Wednesday, May 8, 2013

Under the Stars

In Stone and Silt, Nikaia spends a night alone in the wild as part of her spirit training - the coming-of-age ritual practiced by First Nations people. It's a transformative experience for her and marks her passage into womanhood.

While not quite as dramatic, I have my own memories of sleeping under the stars in British Columbia. The town I grew up in, Lytton, is hot in the summers, with highs in the 90s and 100s not being uncommon. Being a town of only 300 or so, with maybe fifteen hundred people on the nearby reserves, it was always a thrill to hear Lytton mentioned as "The Hottest Spot in Canada" on the evening CBC weather report. I was pleased that the nearby town of Lillooet, which I suspected was even hotter, didn't have a weather station of its own to usurp these rare mentions of our town on the provincial newscasts.

Located a hundred miles inland from the coast, Lytton is a place of bone-dry heat - no humidity whatsoever. I took full advantage of those hot summers, with outdoor jobs throughout my teens - mowing lawns, pumping gas, guiding river trips.

Days are long in that northern latitude. It wouldn't be until 10pm or so before twilight settled into the canyon. My four brothers and sisters and I would spread a canvas tarp on the grass. We'd lay out pillows and thick sleeping bags. Trixie, our black sheltie, would sit in the grass nearby, her protective instincts on alert for us. Soon the baking heat would give way to cool night breezes, feeling as fresh as a dewy leaf on our cheeks.

Lying on our backs, the musty smell of canvas in our nostrils, we'd see the first night star appear, then the brighter constellations: the Big and Little Dippers, the North Star, the W-shape of Cassiopeia, and the aligned triplet of stars making up Orion's Belt. The occasional shooting star would cause an excited stir among us. Our town was too far south to see the northern lights - except for one unforgettable night when we were treated to a rare display. Massive white bands of light flashed in the sky, then reappeared in different locations, like some elaborate stage lighting. Each band seemed to be thousands of miles long. We ran inside to wake up Mom and Dad so they could see it with us.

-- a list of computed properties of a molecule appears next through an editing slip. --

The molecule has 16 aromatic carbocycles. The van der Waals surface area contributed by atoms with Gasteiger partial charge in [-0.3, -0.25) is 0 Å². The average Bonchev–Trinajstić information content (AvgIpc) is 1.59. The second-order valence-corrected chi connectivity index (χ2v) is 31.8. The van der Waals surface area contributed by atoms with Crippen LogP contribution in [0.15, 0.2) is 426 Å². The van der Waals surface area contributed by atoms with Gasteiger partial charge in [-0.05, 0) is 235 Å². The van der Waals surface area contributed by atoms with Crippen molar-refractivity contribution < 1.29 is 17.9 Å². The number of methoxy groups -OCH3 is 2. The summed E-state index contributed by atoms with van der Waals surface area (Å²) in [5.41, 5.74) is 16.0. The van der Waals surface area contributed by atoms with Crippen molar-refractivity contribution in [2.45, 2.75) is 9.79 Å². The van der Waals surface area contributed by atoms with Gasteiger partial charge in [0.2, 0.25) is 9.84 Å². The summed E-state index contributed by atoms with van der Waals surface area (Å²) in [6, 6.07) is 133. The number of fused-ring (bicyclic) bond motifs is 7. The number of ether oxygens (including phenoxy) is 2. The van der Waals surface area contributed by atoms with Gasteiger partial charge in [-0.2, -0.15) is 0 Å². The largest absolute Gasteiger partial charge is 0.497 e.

My childhood home was 200 feet from the tracks, and every few hours our dozing would be disrupted by the rumbling of coal trains on the Canadian Pacific Railway. In those days the boxcars were uncovered. We'd occasionally have to spray off the coal dust that accumulated on the siding of our home.

Awakened in those moments by the noise and vibration, I'd look up to see layer upon layer of stars and planets above me. An impossible crowding of faraway worlds. I'd nudge one of my brothers or sisters; it was too beautiful to experience alone. We'd point out satellites to each other, and follow them as they traced their paths over and over, tiny glowing spiders weaving an invisible web between the mountains to our east and west.

Our noses cold from the night air, we'd burrow back into our sleeping bags, and try to snatch little pockets of sleep before daylight.

Now that I live on the coast, finding a dry night to sleep outside with my daughters is a rare thing. Mostly we tent out, with carefully tightened tent flies to keep out the rain and heavy dew. I think it's time to see Grandma and Grandpa, and spend another night out in the old backyard, sheltered by nothing but a canopy of starlight.

2 comments:

  1. I kinda of want to go with y'all when you do this. Do you think it is ok to invite myself?

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    1. We would love to have you! And you'll get used to the rumble of the trains. :)

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